A mess to sort out
Dr Rana Jawad Asghar
We have a mailing list at the International Health program at the University of Washington. People on this email list are scientists, researchers, faculty and students from around the world who are working in the international health arena. We not only discuss Global Health issues but also political issues of the world because health is always a part of the political situation of a country. You can't expect a nice health system if the political system of that country is falling apart. That is the reason that people who work in International Health field come from very varied backgrounds. They may be coming from medical, finance, management or some other backgrounds.
As I read, many newspapers of the World (through my super-fast Ethernet and computers), I post on the list many interesting stories. And many people have told me that they forward them to their friends worldwide. I also post important news about Pakistan (especially if it is good and I censor most of the bad news about Pakistan). People think that I utilise any opportunity to propagate good feelings about Pakistan and I take it as a complement.
Last week, I posted a news about Pakistan from the Reuters. It was about the investment opportunities in Pakistan. It was a quite nice news story telling people about the rich heritage, beautiful landscape, and investment opportunities in Pakistan. I liked the story very much and immediately posted it on the list.
One person replied saying only one sentence, "Visit Pakistan? No thanks!" and with it was news about Pakistan for the last one or two days. These news headlines are as follows.
Karachi - Life in Pakistan's largest city, Karachi, was paralysed on Wednesday by a general strike following a new wave of factional violence that left 20 people dead.
Peshawar - A northwestern Pakistani town was calm on Wednesday with troops maintaining round-the-clock patrols after 26 deaths in four days of sectarian clashes, officials said.
Islamabad - A strike to protest violence, which has killed 43 people in sectarian and ethnic clashes this week, has paralysed Pakistan's largest city of Karachi.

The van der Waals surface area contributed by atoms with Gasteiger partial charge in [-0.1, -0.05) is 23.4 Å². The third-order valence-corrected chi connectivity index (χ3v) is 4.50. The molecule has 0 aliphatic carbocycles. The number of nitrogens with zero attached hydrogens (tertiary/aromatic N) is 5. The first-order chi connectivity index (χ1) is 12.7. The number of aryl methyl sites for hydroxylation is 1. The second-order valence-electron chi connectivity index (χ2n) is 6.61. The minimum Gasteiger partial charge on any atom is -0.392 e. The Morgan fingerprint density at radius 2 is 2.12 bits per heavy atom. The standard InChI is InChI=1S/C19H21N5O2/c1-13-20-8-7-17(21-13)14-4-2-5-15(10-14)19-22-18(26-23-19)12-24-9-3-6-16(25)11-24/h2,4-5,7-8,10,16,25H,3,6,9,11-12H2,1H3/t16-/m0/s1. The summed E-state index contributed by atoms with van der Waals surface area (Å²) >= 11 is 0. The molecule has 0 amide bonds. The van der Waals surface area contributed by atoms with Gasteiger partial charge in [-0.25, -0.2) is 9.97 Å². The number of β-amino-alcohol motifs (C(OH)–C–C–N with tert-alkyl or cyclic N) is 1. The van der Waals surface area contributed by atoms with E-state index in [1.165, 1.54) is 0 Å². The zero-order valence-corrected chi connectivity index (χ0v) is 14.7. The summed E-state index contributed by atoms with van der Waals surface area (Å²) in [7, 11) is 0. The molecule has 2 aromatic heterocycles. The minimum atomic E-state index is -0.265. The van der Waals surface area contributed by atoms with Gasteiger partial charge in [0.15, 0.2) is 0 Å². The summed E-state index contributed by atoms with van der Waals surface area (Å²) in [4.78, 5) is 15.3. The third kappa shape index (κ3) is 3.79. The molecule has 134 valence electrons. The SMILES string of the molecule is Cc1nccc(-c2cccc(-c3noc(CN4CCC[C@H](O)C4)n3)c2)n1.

Karachi - Bomb explosions rocked three cities in southern Pakistan's Sindh province Tuesday killing one and injuring more than a dozen people, police said.
Islamabad - Police and paramilitary troops are patrolling the streets of Pakistan's port city of Karachi where more than 20 people have died in overnight violence.
Islamabad - Gunmen killed 12 people in the Pakistani port city of Karachi when two factions of a political party clashed.
Peshawar - Three more people died in hospital overnight raising the death toll from a sectarian clash in the northwestern Pakistani town of Hangu to 10, police officials said Sunday.
Quetta - Unidentified men hurled a grenade at a census office injuring five people in the capital of Pakistan's southwestern province of Baluchistan, police said Saturday.
Multan - An alleged assault on two civil judges inspecting a police station over human rights complaints triggered protests in the Pakistani province of Punjab Saturday, witnesses said.
Lahore - Unidentified assailants gunned down a businessman belonging to the Shiite Moslem community in a suspected sectarian attack in the Pakistani province of Punjab, police said Thursday. activist, police said.
Please make note that these news were reported in the International media. What type of stories they are telling? As usual, I tried to do some damage control by saying that Pakistan has a population of 140 million and you are presenting some isolated incidents, but my heart knows that the situation is not good at all.
No matter how big and expensive the Pakistan Government gives advertisements in The Economist, if the law and order situation remains like this, investors will be afraid to put money in our land. The situation is so complex that many of us have left the hope that the situation could be improved. But I am always optimistic. I believe in humans and I know that no angels will come to sort our mess. We have to do it by ourselves. I don't think that PML is doing everything fine but as I said, I don't expect angels on the job here, so, if they can show some good results, I would be happy. I think they could deliver some of their promises.
Chief Minister Punjab, Shahbaz Sharif has taken a good step to crush the booti Mafia in the Matric exams. I hope he does the same in the more important FSC examinations. I think, these were the first steps to corrupt the whole nation. When a fourteen year kid sees in the Matric exam that honesty cannot take him anywhere, he loses all the faith in the 'right path'. It was very important to show that merit is the only criteria but also that merit should come with fairness.
The menace of booti Mafia was so great that it is a miracle that PML government has been successful in fighting it. But the CM should also follow-up this matter until the results are out because our administration of the education departments have become quite corrupt.
Even though analogy may look far apart but I believe that if PML can successfully combat the booti mafia, it could also combat sectarianism and lawlessness.
The only thing we need is the political will to fight.
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